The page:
of wastelands — Thibault Schiemann

Archives: Portfolio

Social Space Agency

Social space – the next frontier. This is the territory of SoSA. Its mission: to explore outside our social conventions, normalcy and routines, to find new forms of living, to expand our “civilization”, to boldly go where no one has gone before.

Think of our social space as roads: roads that we’ve build together to create a society. We function in this society by observing the proper behaviors for whatever situation we’re in, and choose from the roads they lay for us. There’s a proper way to use cafes, supermarkets and cocktail parties. There’s a proper way to vote, to sing karaoke. In other words, our life functions by social diligence, and everything personal happens after we’ve proven our comprehension of existing order.

But what about the social outer space? What about all the possibilities beyond these narrow paths we built? Aren’t these possibilities worth of systematic exploration, at least to know what’s out there?

We need to recognize that we’ve conquered a rather narrow range of the social space, and that there is a vast realm of possibilities outside of our current practices, waiting to be discovered. But the repetition of the “proper”, how our society currently works, will not get us to these discoveries.

This is why we need socionauts. We need people that explore the unknown territories of our social space. People that train themselves to enter the world outside of our normal conventions, establish experiments of new social forms, create and modify cultural conventions to find new opportunities for human life. People that are given the mission to go elsewhere, and find out what the hell is out there.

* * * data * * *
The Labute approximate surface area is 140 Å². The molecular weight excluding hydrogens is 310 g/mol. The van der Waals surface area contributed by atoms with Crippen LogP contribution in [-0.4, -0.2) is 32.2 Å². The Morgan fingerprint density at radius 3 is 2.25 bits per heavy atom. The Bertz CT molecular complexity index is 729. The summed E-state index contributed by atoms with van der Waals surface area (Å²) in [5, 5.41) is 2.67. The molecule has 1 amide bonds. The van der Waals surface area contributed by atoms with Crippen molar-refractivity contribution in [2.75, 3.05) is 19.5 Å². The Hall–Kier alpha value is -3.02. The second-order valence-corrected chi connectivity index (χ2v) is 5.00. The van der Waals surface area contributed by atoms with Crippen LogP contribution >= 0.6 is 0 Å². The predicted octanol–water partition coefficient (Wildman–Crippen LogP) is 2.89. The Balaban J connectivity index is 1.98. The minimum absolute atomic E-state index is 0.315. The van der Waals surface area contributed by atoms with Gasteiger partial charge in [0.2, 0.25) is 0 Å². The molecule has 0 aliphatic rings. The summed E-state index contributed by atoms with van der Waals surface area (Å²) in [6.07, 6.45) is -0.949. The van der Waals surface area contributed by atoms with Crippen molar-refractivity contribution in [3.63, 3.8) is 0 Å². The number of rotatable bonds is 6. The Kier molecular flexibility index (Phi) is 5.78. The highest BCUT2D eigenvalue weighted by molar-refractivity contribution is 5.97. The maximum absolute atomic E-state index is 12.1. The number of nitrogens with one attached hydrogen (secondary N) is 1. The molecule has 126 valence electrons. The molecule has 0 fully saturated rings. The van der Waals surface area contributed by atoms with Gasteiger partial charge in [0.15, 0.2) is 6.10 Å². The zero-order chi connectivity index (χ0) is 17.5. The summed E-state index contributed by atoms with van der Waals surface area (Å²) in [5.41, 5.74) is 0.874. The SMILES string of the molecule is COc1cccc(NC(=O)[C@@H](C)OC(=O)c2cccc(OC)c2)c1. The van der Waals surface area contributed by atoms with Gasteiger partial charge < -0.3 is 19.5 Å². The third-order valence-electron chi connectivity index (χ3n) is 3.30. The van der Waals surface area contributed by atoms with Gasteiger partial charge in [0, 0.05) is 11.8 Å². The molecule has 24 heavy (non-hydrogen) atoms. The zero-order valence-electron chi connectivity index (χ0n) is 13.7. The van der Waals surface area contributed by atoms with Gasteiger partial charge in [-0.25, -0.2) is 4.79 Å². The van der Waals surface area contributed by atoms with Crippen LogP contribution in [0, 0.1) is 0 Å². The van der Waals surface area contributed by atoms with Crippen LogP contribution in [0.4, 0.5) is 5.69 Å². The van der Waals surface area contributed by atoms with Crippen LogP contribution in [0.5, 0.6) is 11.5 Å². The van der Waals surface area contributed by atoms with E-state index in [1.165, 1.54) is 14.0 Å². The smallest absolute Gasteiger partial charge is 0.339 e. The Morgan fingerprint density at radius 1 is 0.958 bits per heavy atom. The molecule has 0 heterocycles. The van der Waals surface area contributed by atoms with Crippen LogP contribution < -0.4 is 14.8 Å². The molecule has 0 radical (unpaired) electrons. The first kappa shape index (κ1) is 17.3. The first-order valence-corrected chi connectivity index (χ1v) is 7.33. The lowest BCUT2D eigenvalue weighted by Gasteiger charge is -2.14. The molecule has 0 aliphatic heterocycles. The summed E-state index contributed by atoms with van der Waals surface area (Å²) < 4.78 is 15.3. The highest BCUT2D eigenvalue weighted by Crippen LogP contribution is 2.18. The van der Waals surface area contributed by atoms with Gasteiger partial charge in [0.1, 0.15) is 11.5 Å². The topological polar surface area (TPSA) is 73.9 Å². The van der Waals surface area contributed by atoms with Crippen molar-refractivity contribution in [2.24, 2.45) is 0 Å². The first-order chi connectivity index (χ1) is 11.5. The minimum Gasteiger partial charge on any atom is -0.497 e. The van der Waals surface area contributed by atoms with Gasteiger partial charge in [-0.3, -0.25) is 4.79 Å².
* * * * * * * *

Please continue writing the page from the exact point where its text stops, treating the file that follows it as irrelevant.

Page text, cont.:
The Social Space Agency was founded in 2014 at the Auawirleben festival in Bern, Switzerland. The founding members were Miko Hucko, Pekko Koskinen, Micha Küchler, Thea Reifler, and Thibault Schiemann. In the following years SoSA conducted several missions all over Europe, including new astronauts in the process. Due to the fact that its members all went different directions, SoSA has been relatively inactive in the last two years. The homepage is currently unavailable, Facebook still offers a couple of impression.

Selected Projects

Cultural Protocols | Drift

Drifting is a playful walk without destination, wherein participants take turns leading each other through the urban landscape. Players listen to a synchronized soundtrack. With a few rules, that restricts and opens up the movement, we drift for the joy and pleasure of getting lost, following the impulses of our fellow players, taking part in a shared atmosphere through music, and experiencing the city in a novel way.

Over the last two years drifts have become more and more popular — with around 30 official drifts in different cities (Berlin, Bern, Hamburg, Copenhagen, Mexico City, Amsterdam, Helsinki). The community is built around the Drift Club.

The drifts were NOT developed by me but by Nika Persson and Thom Kiraly. However, since the foundation of the Drift Club I’ve both been an active member of the Drift Club, and developed as well as re-created the concept. The runs below were organized by me alone or with a collaborator.


created by: Nika Persson and Thom Kiraly


17.06.2016 Night Drift: Dimensions @ Berlin

01.09.2016 Hammerbrook: Day & Night @ Hallo Festspiele, Hamburg